Mailbag: Cholesterol and Co Q-10
Why is it recommended that people who have high-cholesterol take Co Q-10? Co Q-10 doesn’t lower cholesterol. Or does it?
It’s true that Co Q-10 isn’t a dependable way to lower cholesterol, but if you have high LDL cholesterol levels, it’s probably still a good idea for you to take it anyway. Here’s why.
Most people know that high cholesterol levels are thought to be a major risk factor for cardiovascular disease, but not everyone knows exactly why that is so. Once you understand that, it’ll be clear why Co Q-10 is an important nutrient for anyone trying to combat high-cholesterol.
The very danger that high cholesterol, in particular high LDL, poses to your health arises not from the cholesterol itself, but how it’s metabolized by the body.
Like many substances in the body, the LDL and VLDL fractions of cholesterol are highly susceptible to oxidation.
Oxidation is a process that occurs all over the body, at all times, and takes place at the molecular level. Oxidation occurs when an unstable molecule (aka a free radical) chemically reacts with another molecule, permanently changing both molecules in the process. Most chemicals and structures in the body are susceptible to oxidation and there are thousands of types of free radical compounds capable of inducing it. These compounds arise from both natural/unavoidable and manmade/avoidable factors. Your body’s continual battle to minimize and repair the damage wrought by oxidation begins as soon as you’re born. The immune system and other systems are able to keep up with oxidation at first, but as we age, they fall behind and it’s a battle we eventually lose altogether. You accelerate oxidative processes and ‘age’ yourself faster by adding to your body’s oxidative burden; smoking, overexposure to sunlight, alcohol, consuming oxidized oils and failing to consume enough antioxidant nutrients.
Many of the visible signs of aging (wrinkled skin, age spots) as well as the gradual loss of function associated with aging are due to oxidation damage at the cellular and molecular level.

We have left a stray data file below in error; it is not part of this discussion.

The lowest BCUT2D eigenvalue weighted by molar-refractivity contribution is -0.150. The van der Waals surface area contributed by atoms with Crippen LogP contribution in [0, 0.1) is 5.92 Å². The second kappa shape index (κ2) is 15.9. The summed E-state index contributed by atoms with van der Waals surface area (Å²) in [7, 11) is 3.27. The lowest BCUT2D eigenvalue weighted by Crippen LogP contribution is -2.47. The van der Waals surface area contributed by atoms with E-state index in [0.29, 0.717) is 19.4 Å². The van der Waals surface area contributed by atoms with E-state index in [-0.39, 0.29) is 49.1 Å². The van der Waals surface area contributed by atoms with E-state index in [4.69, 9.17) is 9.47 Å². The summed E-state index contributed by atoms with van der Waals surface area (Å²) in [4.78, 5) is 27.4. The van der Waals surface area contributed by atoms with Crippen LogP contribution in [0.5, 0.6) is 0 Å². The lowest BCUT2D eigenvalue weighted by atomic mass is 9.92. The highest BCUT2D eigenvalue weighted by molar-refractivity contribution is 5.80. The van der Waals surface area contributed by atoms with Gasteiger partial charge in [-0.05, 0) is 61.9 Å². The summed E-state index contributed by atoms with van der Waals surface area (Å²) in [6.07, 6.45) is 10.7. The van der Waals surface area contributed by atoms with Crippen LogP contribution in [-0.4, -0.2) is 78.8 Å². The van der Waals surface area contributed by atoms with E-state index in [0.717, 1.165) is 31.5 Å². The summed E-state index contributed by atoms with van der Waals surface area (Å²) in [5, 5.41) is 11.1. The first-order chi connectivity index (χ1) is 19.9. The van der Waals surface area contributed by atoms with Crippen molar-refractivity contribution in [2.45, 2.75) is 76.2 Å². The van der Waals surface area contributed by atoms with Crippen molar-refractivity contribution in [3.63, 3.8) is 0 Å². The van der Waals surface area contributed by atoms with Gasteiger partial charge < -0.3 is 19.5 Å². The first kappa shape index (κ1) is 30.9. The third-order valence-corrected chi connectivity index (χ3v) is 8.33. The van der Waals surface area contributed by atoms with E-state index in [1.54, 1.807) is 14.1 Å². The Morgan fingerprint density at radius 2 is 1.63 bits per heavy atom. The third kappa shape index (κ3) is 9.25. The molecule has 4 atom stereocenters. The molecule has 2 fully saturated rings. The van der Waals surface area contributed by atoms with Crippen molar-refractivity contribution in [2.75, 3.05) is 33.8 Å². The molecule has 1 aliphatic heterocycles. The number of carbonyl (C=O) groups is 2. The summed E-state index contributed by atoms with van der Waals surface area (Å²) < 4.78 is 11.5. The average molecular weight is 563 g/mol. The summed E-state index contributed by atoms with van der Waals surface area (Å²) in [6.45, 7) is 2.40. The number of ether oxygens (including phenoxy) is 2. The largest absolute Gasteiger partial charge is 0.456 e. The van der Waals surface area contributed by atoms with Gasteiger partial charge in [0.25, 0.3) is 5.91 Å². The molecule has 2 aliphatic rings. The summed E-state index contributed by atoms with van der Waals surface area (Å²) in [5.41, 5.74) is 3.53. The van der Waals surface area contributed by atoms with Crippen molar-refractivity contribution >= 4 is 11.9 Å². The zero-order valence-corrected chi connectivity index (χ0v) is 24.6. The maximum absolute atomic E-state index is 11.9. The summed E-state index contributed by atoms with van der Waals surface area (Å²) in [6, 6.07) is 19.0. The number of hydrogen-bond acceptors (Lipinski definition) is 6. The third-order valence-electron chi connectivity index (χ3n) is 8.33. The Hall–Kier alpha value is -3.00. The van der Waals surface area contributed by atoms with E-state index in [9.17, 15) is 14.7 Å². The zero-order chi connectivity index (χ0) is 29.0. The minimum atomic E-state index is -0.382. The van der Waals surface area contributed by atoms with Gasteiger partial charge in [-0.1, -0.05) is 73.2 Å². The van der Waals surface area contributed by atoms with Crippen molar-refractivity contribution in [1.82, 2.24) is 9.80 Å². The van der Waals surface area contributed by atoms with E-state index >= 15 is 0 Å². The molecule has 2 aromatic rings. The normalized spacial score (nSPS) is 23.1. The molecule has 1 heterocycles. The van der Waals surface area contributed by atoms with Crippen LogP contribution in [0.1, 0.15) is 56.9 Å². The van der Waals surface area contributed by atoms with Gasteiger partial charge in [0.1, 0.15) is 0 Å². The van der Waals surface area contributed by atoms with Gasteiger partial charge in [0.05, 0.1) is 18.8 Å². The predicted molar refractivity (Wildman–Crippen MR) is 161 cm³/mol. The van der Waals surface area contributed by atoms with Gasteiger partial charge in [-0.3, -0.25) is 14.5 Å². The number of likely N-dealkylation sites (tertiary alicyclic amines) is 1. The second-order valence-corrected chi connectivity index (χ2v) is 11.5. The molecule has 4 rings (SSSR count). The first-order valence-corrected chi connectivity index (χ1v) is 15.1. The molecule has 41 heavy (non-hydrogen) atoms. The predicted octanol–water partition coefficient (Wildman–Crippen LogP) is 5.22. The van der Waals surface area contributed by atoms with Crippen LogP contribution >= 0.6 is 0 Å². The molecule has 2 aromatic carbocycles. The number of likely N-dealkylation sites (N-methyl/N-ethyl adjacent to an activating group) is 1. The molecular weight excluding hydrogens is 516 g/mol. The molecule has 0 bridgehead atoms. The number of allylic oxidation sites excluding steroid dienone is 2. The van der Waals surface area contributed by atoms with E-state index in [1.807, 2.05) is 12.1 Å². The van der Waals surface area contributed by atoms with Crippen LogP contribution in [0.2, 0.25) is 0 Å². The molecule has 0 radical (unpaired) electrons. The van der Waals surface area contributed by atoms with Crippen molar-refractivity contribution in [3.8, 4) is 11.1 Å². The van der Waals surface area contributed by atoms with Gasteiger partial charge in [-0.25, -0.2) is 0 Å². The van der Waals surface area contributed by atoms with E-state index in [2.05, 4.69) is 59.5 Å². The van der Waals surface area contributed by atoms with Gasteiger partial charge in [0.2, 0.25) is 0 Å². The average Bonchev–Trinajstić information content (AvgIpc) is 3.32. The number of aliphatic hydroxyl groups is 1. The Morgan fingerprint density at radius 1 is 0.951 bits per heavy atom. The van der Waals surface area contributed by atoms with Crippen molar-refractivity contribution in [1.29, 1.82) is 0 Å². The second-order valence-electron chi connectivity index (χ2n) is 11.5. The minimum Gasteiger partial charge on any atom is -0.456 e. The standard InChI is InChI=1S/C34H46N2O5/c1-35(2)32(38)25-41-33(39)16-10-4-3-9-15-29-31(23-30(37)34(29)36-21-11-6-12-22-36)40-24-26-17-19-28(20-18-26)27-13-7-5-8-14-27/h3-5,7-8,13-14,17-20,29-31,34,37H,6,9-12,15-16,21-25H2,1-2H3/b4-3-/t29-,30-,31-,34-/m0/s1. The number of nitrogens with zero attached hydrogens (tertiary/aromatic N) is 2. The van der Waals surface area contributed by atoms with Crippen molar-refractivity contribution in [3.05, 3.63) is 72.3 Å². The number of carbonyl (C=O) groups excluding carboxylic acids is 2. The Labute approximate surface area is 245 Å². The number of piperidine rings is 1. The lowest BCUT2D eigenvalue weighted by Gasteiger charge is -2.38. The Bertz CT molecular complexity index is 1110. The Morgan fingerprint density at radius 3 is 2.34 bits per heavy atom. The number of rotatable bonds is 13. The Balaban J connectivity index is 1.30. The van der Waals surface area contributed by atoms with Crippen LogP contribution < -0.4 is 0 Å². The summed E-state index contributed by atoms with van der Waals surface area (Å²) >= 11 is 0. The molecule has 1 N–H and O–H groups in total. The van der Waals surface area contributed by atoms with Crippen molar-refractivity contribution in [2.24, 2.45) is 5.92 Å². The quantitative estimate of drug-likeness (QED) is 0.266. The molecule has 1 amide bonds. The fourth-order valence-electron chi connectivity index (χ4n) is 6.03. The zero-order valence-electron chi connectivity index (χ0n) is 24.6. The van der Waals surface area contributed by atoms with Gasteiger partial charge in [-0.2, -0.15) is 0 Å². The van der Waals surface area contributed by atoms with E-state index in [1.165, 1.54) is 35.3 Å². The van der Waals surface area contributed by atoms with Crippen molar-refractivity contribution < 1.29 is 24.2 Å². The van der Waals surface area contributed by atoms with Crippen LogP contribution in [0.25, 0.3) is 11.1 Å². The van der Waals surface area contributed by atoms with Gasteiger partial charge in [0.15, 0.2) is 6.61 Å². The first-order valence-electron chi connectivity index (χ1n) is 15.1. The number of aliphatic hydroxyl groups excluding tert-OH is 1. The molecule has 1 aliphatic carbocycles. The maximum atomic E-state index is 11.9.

When LDL oxidizes, that sets in motion the chain of events that leads to the formation of arterial plaque. It’s this arterial plaque that poses a risk to your health by dangerous narrowing blood vessels and lowering the size threshold for particles such as bloodclots to induce blockages that cause heart attacks or stroke. The important thing to remember is that oxidation of LDL is a necessary first step in that undesirable process.
We have some built-in protection against this. Our bodies use substances like Co Q-10 and vitamin E to ‘chaperone’ and protect LDL cholesterol molecules as they travel in the bloodstream. But there are limits to how much Co Q-10 we’re able to produce, and that limit gets lower and lower with age. And like all vitamins, vitamin E can’t be produced at all by regardless of age – it either comes from diet or supplements or your body has to do without.
So as LDL cholesterol levels rise over time, your body’s ability to protect you from LDL oxidation is also declining, unless you intervene with some protective actions on your own behalf.
Foremost among these are supplementing with Co Q-10 and vitamin E, preferably a full spectrum or gamma-tocopherol rich vitamin E supplement.
So the idea behind Co Q-10 and cholesterol isn’t that Co Q-10 lowers cholesterol, it’s that it helps protect you from what makes the high levels of LDL dangerous in the first place.
Going hand in hand with this is the fact that the statin drugs so often prescribed to lower cholesterol also, unfortunately, interefere with your body’s own native Co Q-10 production. So Co Q-10 supplementation may be even more important for these people.